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How to Persuade Chefs to Use Other Cuts of Beef?

By: Leigh Sexton - Updated: 10 Aug 2010 | comments*Discuss
Stewing Beef Cheap Beef Cuts Of Beef


Most chefs in hotels and restaurants seem to use beef tenderloin and/or sirloin.

How can chefs be convinced to use other beef cuts ( e.g brisket,rib eye) for their outlets and banquet facilities? I am sure this could improve variety and profit margin. Do you have any information on chefs who do this already?

(M.C, 19 March 2009)


It’s true that until quite recently, chefs and catering outlets were often entirely focused on providing customers with ‘named’ cuts – in other words, you went into a restaurant and ordered a beef dish by the name of the cut: tenderloin with blue cheese sauce or 16 oz sirloin and salad, but increasingly chefs are recognising the value of other cuts of meat.

There are two reasons for this change of attitude: celebrity chefs endorsing different cuts of meat, and the rediscovery of traditional and regional cookery, especially related to food miles and livestock welfare.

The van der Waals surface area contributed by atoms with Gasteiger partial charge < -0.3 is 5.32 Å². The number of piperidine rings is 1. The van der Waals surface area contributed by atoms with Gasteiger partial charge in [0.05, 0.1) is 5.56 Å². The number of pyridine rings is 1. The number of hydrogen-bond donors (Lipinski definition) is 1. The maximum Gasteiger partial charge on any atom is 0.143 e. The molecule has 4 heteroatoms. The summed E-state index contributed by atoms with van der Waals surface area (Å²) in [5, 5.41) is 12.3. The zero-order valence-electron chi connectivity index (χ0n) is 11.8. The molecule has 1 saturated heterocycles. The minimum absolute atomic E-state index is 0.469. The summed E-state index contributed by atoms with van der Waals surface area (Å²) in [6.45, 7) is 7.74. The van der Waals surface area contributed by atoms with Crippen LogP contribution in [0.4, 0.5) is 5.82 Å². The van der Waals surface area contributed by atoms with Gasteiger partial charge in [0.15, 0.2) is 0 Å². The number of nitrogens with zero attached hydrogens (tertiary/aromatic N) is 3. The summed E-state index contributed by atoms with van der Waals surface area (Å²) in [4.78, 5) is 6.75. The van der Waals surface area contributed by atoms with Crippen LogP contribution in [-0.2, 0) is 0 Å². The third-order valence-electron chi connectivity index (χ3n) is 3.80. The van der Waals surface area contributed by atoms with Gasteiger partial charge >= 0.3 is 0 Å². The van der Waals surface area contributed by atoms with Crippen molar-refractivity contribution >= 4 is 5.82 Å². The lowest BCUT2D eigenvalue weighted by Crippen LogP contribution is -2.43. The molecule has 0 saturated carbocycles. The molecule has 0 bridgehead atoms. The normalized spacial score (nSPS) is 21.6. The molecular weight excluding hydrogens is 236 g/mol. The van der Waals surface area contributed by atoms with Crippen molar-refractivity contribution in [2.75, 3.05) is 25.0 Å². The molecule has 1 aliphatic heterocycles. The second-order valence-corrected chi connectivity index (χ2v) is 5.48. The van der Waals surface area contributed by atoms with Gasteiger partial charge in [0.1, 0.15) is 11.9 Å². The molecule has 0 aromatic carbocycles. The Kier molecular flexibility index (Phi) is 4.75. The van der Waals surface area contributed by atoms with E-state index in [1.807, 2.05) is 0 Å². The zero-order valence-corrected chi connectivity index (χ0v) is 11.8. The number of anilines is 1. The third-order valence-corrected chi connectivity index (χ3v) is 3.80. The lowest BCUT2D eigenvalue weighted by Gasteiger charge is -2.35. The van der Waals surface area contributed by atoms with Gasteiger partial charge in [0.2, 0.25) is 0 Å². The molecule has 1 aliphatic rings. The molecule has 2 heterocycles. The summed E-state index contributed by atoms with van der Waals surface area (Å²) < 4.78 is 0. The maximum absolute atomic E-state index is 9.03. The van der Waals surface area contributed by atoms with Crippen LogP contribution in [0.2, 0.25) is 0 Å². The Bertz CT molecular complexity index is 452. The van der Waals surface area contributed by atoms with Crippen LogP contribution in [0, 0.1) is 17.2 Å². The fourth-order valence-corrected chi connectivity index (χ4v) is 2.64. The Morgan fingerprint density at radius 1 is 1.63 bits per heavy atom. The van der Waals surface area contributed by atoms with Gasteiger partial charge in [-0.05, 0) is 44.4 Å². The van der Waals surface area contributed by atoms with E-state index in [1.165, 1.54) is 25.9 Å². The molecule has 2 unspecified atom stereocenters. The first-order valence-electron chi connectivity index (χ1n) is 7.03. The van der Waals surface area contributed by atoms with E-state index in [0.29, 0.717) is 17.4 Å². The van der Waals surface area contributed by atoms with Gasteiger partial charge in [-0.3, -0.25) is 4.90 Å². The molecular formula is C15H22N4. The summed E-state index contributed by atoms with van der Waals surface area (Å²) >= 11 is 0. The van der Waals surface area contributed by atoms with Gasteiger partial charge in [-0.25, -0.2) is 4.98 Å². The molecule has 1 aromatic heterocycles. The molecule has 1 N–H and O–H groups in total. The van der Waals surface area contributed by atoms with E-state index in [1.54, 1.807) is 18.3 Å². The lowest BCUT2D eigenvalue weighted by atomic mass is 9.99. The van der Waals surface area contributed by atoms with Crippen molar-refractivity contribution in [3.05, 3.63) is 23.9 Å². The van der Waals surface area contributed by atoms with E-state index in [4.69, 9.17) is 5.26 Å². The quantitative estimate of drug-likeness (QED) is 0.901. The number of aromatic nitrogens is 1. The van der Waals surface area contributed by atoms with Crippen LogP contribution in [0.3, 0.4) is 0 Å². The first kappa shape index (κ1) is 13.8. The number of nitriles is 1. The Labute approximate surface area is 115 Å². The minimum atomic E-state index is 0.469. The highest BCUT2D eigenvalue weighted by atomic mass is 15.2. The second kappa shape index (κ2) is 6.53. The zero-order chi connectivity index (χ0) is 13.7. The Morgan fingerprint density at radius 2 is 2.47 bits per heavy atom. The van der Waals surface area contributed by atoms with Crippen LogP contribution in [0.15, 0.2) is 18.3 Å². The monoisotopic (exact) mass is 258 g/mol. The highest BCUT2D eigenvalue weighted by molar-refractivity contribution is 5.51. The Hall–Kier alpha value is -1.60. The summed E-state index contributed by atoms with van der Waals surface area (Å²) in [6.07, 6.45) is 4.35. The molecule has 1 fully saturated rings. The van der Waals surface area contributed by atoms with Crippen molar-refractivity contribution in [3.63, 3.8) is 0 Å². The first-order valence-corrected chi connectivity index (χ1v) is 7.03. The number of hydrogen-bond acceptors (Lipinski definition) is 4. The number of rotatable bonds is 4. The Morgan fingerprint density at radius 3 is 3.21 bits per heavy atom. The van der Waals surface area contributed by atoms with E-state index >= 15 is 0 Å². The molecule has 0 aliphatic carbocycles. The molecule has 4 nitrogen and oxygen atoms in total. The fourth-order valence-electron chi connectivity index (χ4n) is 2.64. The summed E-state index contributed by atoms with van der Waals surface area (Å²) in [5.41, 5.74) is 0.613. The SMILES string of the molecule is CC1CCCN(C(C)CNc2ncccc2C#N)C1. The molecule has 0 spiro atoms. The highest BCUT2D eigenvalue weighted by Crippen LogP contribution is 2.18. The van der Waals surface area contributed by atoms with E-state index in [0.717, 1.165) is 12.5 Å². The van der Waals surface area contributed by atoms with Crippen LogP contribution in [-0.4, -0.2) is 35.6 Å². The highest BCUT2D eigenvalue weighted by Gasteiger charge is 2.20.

Celebrity Chefs Endorse Cheaper Cuts of Meat

In 2008, the owner of the ‘traditional’ London restaurant Smiths of Smithfield launched his latest book – he’s not a celebrity chef in the TV sense of the word, but he’s a profoundly influential person in the world of haute cuisine in the UK – his name is John Torode, he was born in Australia, and his book is called John Torode’s Beef. In it he gives recipes and advice for using every possible cut of beef. A more immediately recognisable celeb is Jamie Oliver who’s most recent TV series, Jamie at Home extolled the old British recipe of boiled beef and carrots, using stewing beef which comes from the forequarter of the animal and is suitable for long slow cooking processes.

Regional Cookery Supports Variety in Meat Cuts

Regional recipes are becoming popular again, partly because they tend to use cheaper cuts of meat, and in a recession that is an increasingly popular way of staying within budget, but also because local food culture is burgeoning as people become aware of the distances that foodstuffs are transported. Because regional recipes usually call on ingredients that are grown in the locality, and work well together, they produce tasty and cost-effective meals that reflect the heritage of an area as well as often being cheaper to make and serve.

Given that the trend has already begun, consumers can do a lot too – they can ask for regional or traditional foods, or suggest to favourite restaurants that a dish they current make from a steak cut could easily be created using a different piece of beef: steak and ale pie is just as tender and flavoursome made with flank or shin beef, for example, and not only does it taste as good, it’s a lot cheaper to produce!

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